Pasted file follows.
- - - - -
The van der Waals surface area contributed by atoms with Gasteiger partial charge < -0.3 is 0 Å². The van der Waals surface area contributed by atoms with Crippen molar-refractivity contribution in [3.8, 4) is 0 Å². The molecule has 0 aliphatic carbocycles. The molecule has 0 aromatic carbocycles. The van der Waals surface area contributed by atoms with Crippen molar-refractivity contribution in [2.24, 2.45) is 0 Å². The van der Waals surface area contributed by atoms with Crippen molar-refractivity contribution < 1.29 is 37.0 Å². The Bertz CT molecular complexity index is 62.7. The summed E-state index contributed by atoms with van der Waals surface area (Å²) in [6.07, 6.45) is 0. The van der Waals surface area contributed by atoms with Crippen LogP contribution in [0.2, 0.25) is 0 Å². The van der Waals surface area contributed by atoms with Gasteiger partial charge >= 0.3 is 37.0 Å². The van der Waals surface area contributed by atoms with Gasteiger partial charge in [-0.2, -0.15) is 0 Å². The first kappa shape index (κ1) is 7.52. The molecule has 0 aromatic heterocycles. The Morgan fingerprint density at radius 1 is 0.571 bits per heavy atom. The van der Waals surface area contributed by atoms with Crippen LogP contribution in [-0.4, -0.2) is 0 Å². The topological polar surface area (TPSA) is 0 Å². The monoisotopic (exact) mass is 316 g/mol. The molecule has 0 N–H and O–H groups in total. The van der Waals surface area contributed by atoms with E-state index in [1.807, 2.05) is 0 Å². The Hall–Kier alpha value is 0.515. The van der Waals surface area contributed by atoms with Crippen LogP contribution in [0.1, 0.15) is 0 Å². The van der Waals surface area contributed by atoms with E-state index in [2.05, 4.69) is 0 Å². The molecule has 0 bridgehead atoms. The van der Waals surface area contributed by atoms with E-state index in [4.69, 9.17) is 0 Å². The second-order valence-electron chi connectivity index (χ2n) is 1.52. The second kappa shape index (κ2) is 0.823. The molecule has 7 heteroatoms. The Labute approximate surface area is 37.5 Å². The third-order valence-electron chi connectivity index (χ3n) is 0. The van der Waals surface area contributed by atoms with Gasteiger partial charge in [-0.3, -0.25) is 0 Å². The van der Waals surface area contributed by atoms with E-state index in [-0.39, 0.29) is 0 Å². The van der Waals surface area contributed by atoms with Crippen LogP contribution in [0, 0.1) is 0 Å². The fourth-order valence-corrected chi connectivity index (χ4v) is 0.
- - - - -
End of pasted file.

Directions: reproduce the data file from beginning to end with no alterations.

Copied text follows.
The van der Waals surface area contributed by atoms with Gasteiger partial charge < -0.3 is 0 Å². The van der Waals surface area contributed by atoms with Crippen molar-refractivity contribution in [3.8, 4) is 0 Å². The molecule has 0 aliphatic carbocycles. The molecule has 0 aromatic carbocycles. The van der Waals surface area contributed by atoms with Crippen molar-refractivity contribution in [2.24, 2.45) is 0 Å². The van der Waals surface area contributed by atoms with Crippen molar-refractivity contribution < 1.29 is 37.0 Å². The Bertz CT molecular complexity index is 62.7. The summed E-state index contributed by atoms with van der Waals surface area (Å²) in [6.07, 6.45) is 0. The van der Waals surface area contributed by atoms with Crippen LogP contribution in [0.2, 0.25) is 0 Å². The van der Waals surface area contributed by atoms with Gasteiger partial charge >= 0.3 is 37.0 Å². The van der Waals surface area contributed by atoms with Gasteiger partial charge in [-0.2, -0.15) is 0 Å². The first kappa shape index (κ1) is 7.52. The molecule has 0 aromatic heterocycles. The Morgan fingerprint density at radius 1 is 0.571 bits per heavy atom. The van der Waals surface area contributed by atoms with Crippen LogP contribution in [-0.4, -0.2) is 0 Å². The topological polar surface area (TPSA) is 0 Å². The monoisotopic (exact) mass is 316 g/mol. The molecule has 0 N–H and O–H groups in total. The van der Waals surface area contributed by atoms with E-state index in [1.807, 2.05) is 0 Å². The Hall–Kier alpha value is 0.515. The van der Waals surface area contributed by atoms with Crippen LogP contribution in [0.1, 0.15) is 0 Å². The van der Waals surface area contributed by atoms with E-state index in [2.05, 4.69) is 0 Å². The molecule has 0 bridgehead atoms. The van der Waals surface area contributed by atoms with E-state index in [4.69, 9.17) is 0 Å². The second-order valence-electron chi connectivity index (χ2n) is 1.52. The second kappa shape index (κ2) is 0.823. The molecule has 7 heteroatoms. The Labute approximate surface area is 37.5 Å². The third-order valence-electron chi connectivity index (χ3n) is 0. The van der Waals surface area contributed by atoms with Gasteiger partial charge in [-0.3, -0.25) is 0 Å². The van der Waals surface area contributed by atoms with E-state index in [-0.39, 0.29) is 0 Å². The van der Waals surface area contributed by atoms with Crippen LogP contribution in [0, 0.1) is 0 Å². The fourth-order valence-corrected chi connectivity index (χ4v) is 0.